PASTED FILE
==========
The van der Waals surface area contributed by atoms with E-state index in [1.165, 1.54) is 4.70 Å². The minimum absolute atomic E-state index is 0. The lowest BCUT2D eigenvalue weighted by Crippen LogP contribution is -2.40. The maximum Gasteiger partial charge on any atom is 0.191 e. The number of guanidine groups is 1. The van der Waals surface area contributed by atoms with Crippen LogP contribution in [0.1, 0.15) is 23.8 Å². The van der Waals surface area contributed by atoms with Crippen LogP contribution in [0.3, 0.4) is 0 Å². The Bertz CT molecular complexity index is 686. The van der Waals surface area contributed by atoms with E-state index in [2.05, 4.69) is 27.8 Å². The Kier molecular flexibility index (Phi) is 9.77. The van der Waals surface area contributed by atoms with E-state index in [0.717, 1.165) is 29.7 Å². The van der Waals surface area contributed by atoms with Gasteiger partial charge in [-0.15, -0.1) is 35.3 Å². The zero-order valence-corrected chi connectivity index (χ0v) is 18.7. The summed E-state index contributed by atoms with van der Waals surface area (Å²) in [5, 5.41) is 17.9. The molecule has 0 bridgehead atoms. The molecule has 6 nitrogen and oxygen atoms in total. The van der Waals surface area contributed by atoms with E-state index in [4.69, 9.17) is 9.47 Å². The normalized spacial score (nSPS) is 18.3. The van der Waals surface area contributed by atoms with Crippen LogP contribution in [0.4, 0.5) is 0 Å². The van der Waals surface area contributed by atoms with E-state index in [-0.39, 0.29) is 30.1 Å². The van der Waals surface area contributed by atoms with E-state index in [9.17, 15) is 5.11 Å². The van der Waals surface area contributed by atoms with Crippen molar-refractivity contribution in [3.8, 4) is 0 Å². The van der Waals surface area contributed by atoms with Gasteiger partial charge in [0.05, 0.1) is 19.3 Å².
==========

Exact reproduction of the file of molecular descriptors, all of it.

The van der Waals surface area contributed by atoms with E-state index in [1.165, 1.54) is 4.70 Å². The minimum absolute atomic E-state index is 0. The lowest BCUT2D eigenvalue weighted by Crippen LogP contribution is -2.40. The maximum Gasteiger partial charge on any atom is 0.191 e. The number of guanidine groups is 1. The van der Waals surface area contributed by atoms with Crippen LogP contribution in [0.1, 0.15) is 23.8 Å². The van der Waals surface area contributed by atoms with Crippen LogP contribution in [0.3, 0.4) is 0 Å². The Bertz CT molecular complexity index is 686. The van der Waals surface area contributed by atoms with E-state index in [2.05, 4.69) is 27.8 Å². The Kier molecular flexibility index (Phi) is 9.77. The van der Waals surface area contributed by atoms with E-state index in [0.717, 1.165) is 29.7 Å². The van der Waals surface area contributed by atoms with Gasteiger partial charge in [-0.15, -0.1) is 35.3 Å². The zero-order valence-corrected chi connectivity index (χ0v) is 18.7. The summed E-state index contributed by atoms with van der Waals surface area (Å²) in [5, 5.41) is 17.9. The molecule has 0 bridgehead atoms. The molecule has 6 nitrogen and oxygen atoms in total. The van der Waals surface area contributed by atoms with E-state index in [4.69, 9.17) is 9.47 Å². The normalized spacial score (nSPS) is 18.3. The van der Waals surface area contributed by atoms with Crippen LogP contribution in [0.4, 0.5) is 0 Å². The van der Waals surface area contributed by atoms with E-state index in [-0.39, 0.29) is 30.1 Å². The van der Waals surface area contributed by atoms with E-state index in [9.17, 15) is 5.11 Å². The van der Waals surface area contributed by atoms with Crippen molar-refractivity contribution in [3.8, 4) is 0 Å². The van der Waals surface area contributed by atoms with Gasteiger partial charge in [0.05, 0.1) is 19.3 Å².